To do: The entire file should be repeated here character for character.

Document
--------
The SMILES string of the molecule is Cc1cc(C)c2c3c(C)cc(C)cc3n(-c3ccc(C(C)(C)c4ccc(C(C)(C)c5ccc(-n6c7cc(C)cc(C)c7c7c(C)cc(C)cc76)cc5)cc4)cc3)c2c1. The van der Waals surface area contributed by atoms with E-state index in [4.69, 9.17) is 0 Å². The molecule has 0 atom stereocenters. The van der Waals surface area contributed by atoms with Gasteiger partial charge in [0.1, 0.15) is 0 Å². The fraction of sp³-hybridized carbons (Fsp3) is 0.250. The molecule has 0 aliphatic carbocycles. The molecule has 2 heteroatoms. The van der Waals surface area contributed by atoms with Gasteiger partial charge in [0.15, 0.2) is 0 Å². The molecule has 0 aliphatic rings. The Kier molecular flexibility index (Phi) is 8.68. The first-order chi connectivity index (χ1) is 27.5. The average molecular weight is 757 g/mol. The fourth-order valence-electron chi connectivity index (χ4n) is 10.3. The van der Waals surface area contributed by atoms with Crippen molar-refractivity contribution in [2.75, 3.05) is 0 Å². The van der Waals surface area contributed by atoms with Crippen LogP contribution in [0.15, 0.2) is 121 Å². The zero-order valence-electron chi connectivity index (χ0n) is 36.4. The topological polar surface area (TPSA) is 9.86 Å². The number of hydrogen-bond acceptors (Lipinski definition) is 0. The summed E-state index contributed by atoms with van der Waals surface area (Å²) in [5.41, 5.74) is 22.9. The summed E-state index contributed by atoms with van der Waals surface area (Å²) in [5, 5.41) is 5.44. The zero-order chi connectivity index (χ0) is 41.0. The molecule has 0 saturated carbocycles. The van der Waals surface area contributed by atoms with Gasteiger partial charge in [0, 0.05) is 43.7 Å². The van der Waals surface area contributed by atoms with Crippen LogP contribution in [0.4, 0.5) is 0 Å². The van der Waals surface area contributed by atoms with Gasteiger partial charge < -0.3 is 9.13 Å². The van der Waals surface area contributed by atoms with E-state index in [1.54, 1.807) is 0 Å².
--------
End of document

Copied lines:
The SMILES string of the molecule is Cc1cc(C)c2c3c(C)cc(C)cc3n(-c3ccc(C(C)(C)c4ccc(C(C)(C)c5ccc(-n6c7cc(C)cc(C)c7c7c(C)cc(C)cc76)cc5)cc4)cc3)c2c1. The van der Waals surface area contributed by atoms with E-state index in [4.69, 9.17) is 0 Å². The molecule has 0 atom stereocenters. The van der Waals surface area contributed by atoms with Gasteiger partial charge in [0.1, 0.15) is 0 Å². The fraction of sp³-hybridized carbons (Fsp3) is 0.250. The molecule has 0 aliphatic carbocycles. The molecule has 2 heteroatoms. The van der Waals surface area contributed by atoms with Gasteiger partial charge in [0.15, 0.2) is 0 Å². The molecule has 0 aliphatic rings. The Kier molecular flexibility index (Phi) is 8.68. The first-order chi connectivity index (χ1) is 27.5. The average molecular weight is 757 g/mol. The fourth-order valence-electron chi connectivity index (χ4n) is 10.3. The van der Waals surface area contributed by atoms with Crippen molar-refractivity contribution in [2.75, 3.05) is 0 Å². The van der Waals surface area contributed by atoms with Crippen LogP contribution in [0.15, 0.2) is 121 Å². The zero-order valence-electron chi connectivity index (χ0n) is 36.4. The topological polar surface area (TPSA) is 9.86 Å². The number of hydrogen-bond acceptors (Lipinski definition) is 0. The summed E-state index contributed by atoms with van der Waals surface area (Å²) in [5.41, 5.74) is 22.9. The summed E-state index contributed by atoms with van der Waals surface area (Å²) in [5, 5.41) is 5.44. The zero-order chi connectivity index (χ0) is 41.0. The molecule has 0 saturated carbocycles. The van der Waals surface area contributed by atoms with Gasteiger partial charge in [0, 0.05) is 43.7 Å². The van der Waals surface area contributed by atoms with Crippen LogP contribution in [0.4, 0.5) is 0 Å². The van der Waals surface area contributed by atoms with Gasteiger partial charge < -0.3 is 9.13 Å². The van der Waals surface area contributed by atoms with E-state index in [1.54, 1.807) is 0 Å².